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- Louisiana Tilts Towards Democrats
- Five States to Watch for 2016
- Reid and Daschle Feud Over Senate Seat
April 18, 2013
In 2010, Christine O’Donnell famously defeated then-Rep. Mike Castle, R-Del., in the GOP Senate primary — then lost the general election to now-Sen. Chris Coons, a Democrat. (See “I’m not a witch… I’m you.”)
Her candidacy serves as a symbol of that cycle, in which three tea-party-backed GOP nominees lost otherwise winnable races to Democrats in Delaware, Nevada and Colorado.
O’Donnell is taking care of her family and will make a decision later about possibly running against Coons again in 2014, Abby Livingston reports in the Farm Team column, Roll Call’s weekly state-by-state look at up-and-coming candidates. Full story
April 17, 2013
Former Gov. Mark Sanford was abandoned this week by the National Republican Congressional Committee, which confirmed via a spokeswoman that it will not spend any money on his behalf in the 1st District special election in South Carolina.
Now deep-pocketed outside grounds say they have no plans to boost Sanford over his opponent, Democrat Elizabeth Colbert Busch, in the May 7 contest. Full story
Most of the Senate retirement announcements have come and gone, as Senate campaign officials tend to push members to step aside early in the cycle. However, House members generally don’t reveal their intentions until about a year before the elections.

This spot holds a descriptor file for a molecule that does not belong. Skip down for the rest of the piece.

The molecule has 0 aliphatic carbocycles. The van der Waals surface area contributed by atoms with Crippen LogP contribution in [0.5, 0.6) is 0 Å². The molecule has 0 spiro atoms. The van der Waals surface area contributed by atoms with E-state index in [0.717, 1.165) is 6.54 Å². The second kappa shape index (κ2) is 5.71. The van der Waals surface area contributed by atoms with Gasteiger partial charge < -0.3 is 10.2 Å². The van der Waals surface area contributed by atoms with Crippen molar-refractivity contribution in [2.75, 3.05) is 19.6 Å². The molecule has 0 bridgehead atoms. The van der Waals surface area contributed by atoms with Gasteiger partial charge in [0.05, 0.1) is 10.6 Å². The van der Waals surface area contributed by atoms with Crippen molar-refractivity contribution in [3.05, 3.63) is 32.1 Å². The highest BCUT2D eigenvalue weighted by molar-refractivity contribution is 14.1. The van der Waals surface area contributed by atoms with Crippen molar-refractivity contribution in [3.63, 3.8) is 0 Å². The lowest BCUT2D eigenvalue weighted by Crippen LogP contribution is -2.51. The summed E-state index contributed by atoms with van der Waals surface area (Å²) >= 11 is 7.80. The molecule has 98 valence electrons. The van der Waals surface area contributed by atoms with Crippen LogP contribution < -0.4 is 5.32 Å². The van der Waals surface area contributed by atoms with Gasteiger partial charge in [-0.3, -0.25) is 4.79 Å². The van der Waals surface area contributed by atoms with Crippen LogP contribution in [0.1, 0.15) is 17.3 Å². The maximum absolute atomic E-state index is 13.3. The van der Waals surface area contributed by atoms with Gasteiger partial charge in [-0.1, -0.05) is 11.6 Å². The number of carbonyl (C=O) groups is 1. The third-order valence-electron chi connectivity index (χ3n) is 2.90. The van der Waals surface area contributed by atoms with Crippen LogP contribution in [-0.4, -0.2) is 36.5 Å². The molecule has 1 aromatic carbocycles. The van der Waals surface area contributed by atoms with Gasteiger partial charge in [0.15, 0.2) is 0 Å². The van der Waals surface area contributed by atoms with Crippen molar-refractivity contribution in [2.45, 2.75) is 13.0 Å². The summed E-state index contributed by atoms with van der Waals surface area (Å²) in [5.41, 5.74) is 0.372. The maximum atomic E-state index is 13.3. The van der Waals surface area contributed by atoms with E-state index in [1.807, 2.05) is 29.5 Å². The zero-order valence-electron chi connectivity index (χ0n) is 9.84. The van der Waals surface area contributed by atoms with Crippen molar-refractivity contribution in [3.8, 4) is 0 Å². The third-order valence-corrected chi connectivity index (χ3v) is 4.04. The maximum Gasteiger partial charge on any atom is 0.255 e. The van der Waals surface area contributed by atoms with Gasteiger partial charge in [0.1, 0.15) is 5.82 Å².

For now, a dose of weak fundraising showings from the first three months of the midterm cycle offer clues as to which members could be considering the end of their congressional tenures. Whether they actually plan to retire likely won’t be known for some time, but the lack of motivation in fundraising will continue to feed speculation about some members’ political futures. Full story
Running a congressional campaign can be expensive. But it’s rare for House members to spend almost as much as they raised in the first quarter of a two-year election cycle.
Still, a few incumbents achieved this feat during the first three months of this year, according to a CQ Roll Call review of their fundraising reports.
Here’s a selection of “big spender” House members in the first quarter: Full story
Updated 12:05 p.m. | Former South Carolina Gov. Mark Sanford is set to appear in court this week, facing accusations that he trespassed on his ex-wife’s property in early February, according to The Associated Press.
The news comes as he enters the final weeks as the GOP nominee in a special election against Democrat Elizabeth Colbert Busch. Continued drama in one of the messiest divorces in modern politics will add another layer of complication in his attempt at a political comeback.
But Sanford will have an outlet to make his case — television.